A2020005 - Bold Traditional Torii GateStamps may now be ordered pre-cut and adhered to Static Cling Mounting Foam®.
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|Bold Traditional Torii Gate|
Actual size: 3.25 in x 2.5 in*
(Postage added to order handling fee $0.30)A torii is a traditional Japanese gate most commonly found at the entrance of or within a Shinto shrine, where it symbolically marks the transition from the profane to the sacred. The presence of a torii at the entrance is usually the simplest way to identify Shinto shrines, and a small torii icon represents them on Japanese road maps. They are however a common sight at Japanese Buddhist temples too, where they stand at the entrance of the temple's own shrine, called chinjusha and are usually very small.
Torii were traditionally made from wood or stone, but today they can be also made of reinforced concrete, copper, stainless steel or other materials. They are usually either unpainted or painted vermilion with a black upper lintel. Inari shrines typically have many torii because someone who has been successful in business in gratitude often donates a torii to Inari, kami of fertility and industry. Fushimi Inari-taisha in Kyoto has thousands of such torii, each bearing the donor's name.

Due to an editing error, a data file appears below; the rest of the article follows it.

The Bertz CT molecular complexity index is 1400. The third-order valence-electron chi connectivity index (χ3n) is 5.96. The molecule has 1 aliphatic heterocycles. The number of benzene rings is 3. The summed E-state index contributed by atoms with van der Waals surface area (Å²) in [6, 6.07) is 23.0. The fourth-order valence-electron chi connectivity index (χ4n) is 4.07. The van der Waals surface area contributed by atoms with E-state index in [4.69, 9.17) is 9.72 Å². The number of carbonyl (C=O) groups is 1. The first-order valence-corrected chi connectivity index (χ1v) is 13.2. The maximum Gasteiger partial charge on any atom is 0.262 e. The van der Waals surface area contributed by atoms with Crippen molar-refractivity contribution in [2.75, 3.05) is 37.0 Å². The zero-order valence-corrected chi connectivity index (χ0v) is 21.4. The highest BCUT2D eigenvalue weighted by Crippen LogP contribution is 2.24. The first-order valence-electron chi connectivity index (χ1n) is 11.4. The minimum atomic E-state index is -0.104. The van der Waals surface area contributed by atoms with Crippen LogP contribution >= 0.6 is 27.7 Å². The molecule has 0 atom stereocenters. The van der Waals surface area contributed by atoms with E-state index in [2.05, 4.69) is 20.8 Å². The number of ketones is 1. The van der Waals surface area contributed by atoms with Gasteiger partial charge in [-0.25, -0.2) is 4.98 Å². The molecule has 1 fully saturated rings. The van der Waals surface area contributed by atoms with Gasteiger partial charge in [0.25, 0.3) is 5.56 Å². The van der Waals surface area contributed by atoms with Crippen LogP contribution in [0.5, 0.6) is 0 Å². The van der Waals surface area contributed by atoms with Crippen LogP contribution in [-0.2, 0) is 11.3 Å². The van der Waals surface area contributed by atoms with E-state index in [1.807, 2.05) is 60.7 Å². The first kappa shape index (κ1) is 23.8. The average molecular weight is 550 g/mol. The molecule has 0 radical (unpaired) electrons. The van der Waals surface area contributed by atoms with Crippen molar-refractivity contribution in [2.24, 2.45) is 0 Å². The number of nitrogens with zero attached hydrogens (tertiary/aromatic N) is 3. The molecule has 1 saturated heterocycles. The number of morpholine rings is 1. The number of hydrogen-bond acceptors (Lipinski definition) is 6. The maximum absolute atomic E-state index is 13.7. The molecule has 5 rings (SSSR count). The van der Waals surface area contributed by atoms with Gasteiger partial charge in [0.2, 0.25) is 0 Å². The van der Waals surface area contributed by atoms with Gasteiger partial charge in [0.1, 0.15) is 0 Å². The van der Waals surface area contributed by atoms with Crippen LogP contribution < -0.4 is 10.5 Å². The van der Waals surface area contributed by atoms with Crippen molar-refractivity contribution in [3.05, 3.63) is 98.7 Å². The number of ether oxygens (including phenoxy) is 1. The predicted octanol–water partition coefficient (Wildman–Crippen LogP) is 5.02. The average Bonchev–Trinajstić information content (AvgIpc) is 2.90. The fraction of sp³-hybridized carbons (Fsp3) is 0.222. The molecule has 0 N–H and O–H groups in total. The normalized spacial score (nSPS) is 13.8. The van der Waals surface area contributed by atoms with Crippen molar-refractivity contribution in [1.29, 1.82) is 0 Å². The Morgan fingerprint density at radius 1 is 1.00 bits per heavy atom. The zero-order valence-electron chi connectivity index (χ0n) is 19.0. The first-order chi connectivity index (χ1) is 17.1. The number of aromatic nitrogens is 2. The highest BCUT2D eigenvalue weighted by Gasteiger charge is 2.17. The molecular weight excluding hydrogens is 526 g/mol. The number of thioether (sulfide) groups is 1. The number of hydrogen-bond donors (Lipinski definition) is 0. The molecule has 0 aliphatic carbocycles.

The origins of the torii are unknown and there are several different theories on the subject, none of which has gained universal acceptance. Because the use of symbolic gates is widespread in Asia (such structures can be found for example in India, China, Thailand, Korea, and within Nicobarese and Shompen villages) historians believe they may be an imported tradition. They may for example have originated in India from the torana gates in the monastery of Sanchi in central India. According to this theory, the torana was adopted by Shingon Buddhism founder Kūkai, who used it to demarcate the sacred space used for the homa ceremony. The hypothesis arose in the 19th and 20th centuries due to similarities in structure and name between the two gates. Linguistic and historical objections have now emerged, but no conclusion has yet been reached
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*Dimensions shown to the nearest quarter inch.
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